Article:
VS tanks back collage 1

VS tanks back collage 2

Left to right: Dahlia in Cobalt, Durango in Eggplant, Greenwood in Tomato Red, Idyllwild in Fuchsia, Lago in Turquiose

Fit.

Dahlia: Size small graded to medium at the hip per my measurements. A little bit of bunching at the shoulder seam area.

Durango:  Size 10 per my measurements. Dropped shoulder adjustment of 3/8in was critical to reduce gaping. I don’t think I stretched the binding around the armscye, enough as you can see there is still gaping going on there.

Greenwood: Size 10 per my measurements. Shortened front and back straps by 1/4in and then did a 1/4in dropped shoulder adjustment.  Shortened 1/2in at hemline.

Idyllwild: Size small graded to medium at hips. Shoulder seam sits back about 1/4in from my shoulder point. A 1/4in dropped shoulder adjustment to the front bodice should fix that. Neckband pattern piece seems a tad too long around the CF curve. It will need to be shortened 1/2in.

Lago: Size 6 graded to 8 at the hips. No shoulder adjustment needed (due to racerback shape?) Bands fit perfectly.

** For all these patterns I’ll need a sway back adjustment and to grade the back piece a little larger at the hip to account for my full seat.

VS tanks side collage 3

VS tanks side collage 2

Left to right: Dahlia in Cobalt, Durango in Eggplant, Greenwood in Tomato Red, Idyllwild in Fuchsia, Lago in Turquiose

Style.

Dahlia: Standard and cropped options. I like the gently curved hem.

Durango:  CB seam allows for easy swayback adjustment if needed and potentially easier to use up your remnants. Swing style minimizes the need to grade for wider hips. Racerback bra needed.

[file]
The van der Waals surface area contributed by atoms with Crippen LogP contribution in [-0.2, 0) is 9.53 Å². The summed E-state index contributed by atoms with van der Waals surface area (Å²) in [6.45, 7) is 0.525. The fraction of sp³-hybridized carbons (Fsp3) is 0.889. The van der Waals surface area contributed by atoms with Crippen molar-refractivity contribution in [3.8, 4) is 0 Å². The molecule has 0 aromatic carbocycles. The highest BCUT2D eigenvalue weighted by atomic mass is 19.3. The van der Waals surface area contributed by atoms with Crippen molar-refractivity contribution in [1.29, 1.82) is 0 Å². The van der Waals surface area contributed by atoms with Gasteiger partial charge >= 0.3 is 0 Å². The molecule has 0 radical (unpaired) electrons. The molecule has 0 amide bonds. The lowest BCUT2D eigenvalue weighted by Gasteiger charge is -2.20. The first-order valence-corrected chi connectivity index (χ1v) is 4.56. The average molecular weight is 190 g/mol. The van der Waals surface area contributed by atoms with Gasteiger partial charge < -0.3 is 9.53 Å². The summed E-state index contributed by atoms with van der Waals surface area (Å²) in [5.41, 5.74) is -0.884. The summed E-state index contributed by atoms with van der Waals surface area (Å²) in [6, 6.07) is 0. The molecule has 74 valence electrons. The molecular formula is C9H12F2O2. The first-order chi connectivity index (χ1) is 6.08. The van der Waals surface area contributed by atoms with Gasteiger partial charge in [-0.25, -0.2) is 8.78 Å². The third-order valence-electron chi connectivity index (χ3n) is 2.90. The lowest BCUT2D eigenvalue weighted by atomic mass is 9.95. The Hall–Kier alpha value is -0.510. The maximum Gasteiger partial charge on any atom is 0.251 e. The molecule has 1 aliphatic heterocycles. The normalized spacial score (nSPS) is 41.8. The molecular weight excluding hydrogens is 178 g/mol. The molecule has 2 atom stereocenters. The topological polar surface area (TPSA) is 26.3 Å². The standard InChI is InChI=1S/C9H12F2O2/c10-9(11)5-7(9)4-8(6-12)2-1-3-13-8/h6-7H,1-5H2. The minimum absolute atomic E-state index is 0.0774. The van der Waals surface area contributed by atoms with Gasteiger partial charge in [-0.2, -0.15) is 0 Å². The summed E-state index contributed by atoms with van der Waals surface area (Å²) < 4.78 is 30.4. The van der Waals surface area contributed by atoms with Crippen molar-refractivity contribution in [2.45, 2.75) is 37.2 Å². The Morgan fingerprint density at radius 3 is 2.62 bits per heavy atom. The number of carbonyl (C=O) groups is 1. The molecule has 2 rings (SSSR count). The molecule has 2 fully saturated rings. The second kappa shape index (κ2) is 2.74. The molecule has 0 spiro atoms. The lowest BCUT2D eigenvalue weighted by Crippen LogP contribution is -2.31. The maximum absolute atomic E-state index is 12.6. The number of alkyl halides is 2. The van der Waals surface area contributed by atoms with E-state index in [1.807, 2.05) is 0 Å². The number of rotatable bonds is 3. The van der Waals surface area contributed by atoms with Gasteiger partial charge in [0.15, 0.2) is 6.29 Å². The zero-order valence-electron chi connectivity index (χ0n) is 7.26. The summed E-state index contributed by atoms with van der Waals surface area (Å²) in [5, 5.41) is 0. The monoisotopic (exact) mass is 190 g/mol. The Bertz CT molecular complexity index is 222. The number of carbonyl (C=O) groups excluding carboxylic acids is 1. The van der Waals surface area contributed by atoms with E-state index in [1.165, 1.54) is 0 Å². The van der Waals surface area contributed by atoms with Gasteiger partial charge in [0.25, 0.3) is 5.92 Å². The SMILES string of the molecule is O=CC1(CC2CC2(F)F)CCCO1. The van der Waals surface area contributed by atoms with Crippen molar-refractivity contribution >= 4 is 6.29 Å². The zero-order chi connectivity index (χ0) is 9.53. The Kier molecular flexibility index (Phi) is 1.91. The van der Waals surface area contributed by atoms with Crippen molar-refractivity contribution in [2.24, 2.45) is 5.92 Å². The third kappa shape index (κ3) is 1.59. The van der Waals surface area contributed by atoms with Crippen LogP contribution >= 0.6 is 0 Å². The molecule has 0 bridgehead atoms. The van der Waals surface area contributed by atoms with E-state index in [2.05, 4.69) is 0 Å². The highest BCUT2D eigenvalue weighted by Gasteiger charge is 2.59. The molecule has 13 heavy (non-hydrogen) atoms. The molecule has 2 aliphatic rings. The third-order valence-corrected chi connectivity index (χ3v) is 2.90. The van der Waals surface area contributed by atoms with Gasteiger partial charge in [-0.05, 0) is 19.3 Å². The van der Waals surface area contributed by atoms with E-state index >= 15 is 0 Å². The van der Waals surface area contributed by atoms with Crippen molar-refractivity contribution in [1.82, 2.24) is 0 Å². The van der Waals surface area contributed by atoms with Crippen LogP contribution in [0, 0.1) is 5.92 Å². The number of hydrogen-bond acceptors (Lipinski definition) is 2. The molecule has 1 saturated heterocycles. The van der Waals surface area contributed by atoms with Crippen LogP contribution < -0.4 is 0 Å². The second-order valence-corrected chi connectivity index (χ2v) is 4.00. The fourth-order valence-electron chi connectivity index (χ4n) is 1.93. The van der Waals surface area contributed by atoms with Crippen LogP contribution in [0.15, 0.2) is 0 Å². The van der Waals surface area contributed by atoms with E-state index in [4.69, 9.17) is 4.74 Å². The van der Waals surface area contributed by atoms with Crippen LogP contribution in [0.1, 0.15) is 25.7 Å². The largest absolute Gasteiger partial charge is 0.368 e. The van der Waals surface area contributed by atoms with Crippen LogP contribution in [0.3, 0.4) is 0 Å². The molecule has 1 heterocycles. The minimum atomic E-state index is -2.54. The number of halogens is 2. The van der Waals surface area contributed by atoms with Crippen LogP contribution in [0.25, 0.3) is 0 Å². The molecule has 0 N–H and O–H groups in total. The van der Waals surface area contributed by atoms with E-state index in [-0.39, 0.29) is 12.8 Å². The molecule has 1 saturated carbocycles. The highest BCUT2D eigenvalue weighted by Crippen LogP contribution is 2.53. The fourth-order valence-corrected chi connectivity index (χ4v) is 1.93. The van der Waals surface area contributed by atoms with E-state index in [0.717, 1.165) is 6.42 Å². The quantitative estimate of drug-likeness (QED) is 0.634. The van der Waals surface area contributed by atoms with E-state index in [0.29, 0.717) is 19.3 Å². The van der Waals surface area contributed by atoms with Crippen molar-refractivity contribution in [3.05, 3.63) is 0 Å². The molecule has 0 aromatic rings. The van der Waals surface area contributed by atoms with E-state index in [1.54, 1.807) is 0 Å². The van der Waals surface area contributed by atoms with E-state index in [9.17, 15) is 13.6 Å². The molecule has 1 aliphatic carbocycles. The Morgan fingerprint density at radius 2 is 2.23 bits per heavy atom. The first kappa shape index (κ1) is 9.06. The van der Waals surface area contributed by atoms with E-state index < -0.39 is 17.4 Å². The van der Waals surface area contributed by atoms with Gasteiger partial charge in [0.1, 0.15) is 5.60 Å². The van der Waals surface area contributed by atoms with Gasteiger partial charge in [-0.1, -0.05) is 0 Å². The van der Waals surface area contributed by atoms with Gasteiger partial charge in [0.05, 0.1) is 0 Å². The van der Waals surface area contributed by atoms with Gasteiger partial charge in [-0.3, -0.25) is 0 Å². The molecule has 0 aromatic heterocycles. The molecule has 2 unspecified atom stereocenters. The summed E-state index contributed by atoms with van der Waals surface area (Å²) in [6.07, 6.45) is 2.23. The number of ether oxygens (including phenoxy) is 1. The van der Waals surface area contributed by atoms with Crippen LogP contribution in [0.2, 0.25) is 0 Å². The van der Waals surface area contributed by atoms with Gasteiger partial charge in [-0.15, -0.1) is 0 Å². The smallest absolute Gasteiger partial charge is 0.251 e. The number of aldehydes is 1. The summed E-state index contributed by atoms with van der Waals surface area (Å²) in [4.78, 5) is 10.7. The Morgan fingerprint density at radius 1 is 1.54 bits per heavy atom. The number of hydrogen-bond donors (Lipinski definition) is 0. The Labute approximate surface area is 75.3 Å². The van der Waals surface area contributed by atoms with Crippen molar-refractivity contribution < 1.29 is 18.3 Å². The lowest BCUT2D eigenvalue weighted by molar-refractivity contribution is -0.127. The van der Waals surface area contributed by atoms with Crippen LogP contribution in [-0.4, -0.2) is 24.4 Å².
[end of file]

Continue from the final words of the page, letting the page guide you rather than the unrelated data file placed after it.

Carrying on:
Greenwood: Wider scooped neckline. Straps give great coverage.

Idyllwild: Sleeveless style gives more coverage across the shoulders.

Lago: Cute racerback curves, but racerback bra needed.

VS tanks side collage 2

Left to right: Dahlia in Cobalt, Durango in Eggplant, Greenwood in Tomato Red, Idyllwild in Fuchsia, Lago in Turquiose

Investment.

Dahlia: $11  Two length options included.

Durango: $0 One view included.

Greenwood: $10-$12 Two neckline options included.

Idyllwild: $10 includes multiple sleeve, neckline, and length options.

Lago: $0 One view included.

Durango collage

For me, the Durango is the winner. I like the fit through the body and the pattern just needs a little tweaking to adjust for my swayback.

As always, thanks for reading today.

You can follow me on instagramBloglovin, or by entering your email in the right side bar.

This post contains affiliate links, if you purchase through my links I get a small commission to help pay for my sewing hobby.

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Synthia Top pattern review

We are in the midst of winter here in Colorado and I am longing for spring weather. I find myself sewing a mix of warm clothing for my freezing reality and springy pieces out of hope for the future.

Synthia 2 wm

I made up the Synthia Top from Designer Stitch* as part of her pattern testing team and I just adore this blouse. I’m not really into ruffles as they can seam too girlish for me, but this feels feminine and sophisticated.

Synthia 3 wm

My floral fabric plus the lightness of the ruffle make me ready for warmer days.